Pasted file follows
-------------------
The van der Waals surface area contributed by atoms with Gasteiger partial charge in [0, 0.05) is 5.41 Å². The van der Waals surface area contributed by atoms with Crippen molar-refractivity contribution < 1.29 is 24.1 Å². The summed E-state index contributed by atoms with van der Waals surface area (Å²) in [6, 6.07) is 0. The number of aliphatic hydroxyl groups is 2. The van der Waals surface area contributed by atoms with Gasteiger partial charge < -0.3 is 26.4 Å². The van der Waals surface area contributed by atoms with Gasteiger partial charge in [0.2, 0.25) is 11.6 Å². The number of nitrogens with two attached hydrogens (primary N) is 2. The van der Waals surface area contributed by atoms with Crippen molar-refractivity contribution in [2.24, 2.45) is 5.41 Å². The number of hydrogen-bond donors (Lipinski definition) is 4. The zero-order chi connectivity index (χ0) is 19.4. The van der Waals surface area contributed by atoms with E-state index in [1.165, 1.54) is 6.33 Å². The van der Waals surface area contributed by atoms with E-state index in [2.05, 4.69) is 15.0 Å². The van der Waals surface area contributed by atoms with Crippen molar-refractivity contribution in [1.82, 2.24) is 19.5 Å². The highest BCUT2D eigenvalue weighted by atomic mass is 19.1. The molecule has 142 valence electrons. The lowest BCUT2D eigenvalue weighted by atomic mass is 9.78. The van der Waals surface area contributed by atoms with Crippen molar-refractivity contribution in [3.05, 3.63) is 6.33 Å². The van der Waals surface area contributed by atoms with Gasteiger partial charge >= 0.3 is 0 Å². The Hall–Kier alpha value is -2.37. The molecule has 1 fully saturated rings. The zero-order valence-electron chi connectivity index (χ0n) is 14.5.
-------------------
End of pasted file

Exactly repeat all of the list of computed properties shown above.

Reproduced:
The van der Waals surface area contributed by atoms with Gasteiger partial charge in [0, 0.05) is 5.41 Å². The van der Waals surface area contributed by atoms with Crippen molar-refractivity contribution < 1.29 is 24.1 Å². The summed E-state index contributed by atoms with van der Waals surface area (Å²) in [6, 6.07) is 0. The number of aliphatic hydroxyl groups is 2. The van der Waals surface area contributed by atoms with Gasteiger partial charge < -0.3 is 26.4 Å². The van der Waals surface area contributed by atoms with Gasteiger partial charge in [0.2, 0.25) is 11.6 Å². The number of nitrogens with two attached hydrogens (primary N) is 2. The van der Waals surface area contributed by atoms with Crippen molar-refractivity contribution in [2.24, 2.45) is 5.41 Å². The number of hydrogen-bond donors (Lipinski definition) is 4. The zero-order chi connectivity index (χ0) is 19.4. The van der Waals surface area contributed by atoms with E-state index in [1.165, 1.54) is 6.33 Å². The van der Waals surface area contributed by atoms with E-state index in [2.05, 4.69) is 15.0 Å². The van der Waals surface area contributed by atoms with Crippen molar-refractivity contribution in [1.82, 2.24) is 19.5 Å². The highest BCUT2D eigenvalue weighted by atomic mass is 19.1. The molecule has 142 valence electrons. The lowest BCUT2D eigenvalue weighted by atomic mass is 9.78. The van der Waals surface area contributed by atoms with Crippen molar-refractivity contribution in [3.05, 3.63) is 6.33 Å². The van der Waals surface area contributed by atoms with Gasteiger partial charge >= 0.3 is 0 Å². The Hall–Kier alpha value is -2.37. The molecule has 1 fully saturated rings. The zero-order valence-electron chi connectivity index (χ0n) is 14.5.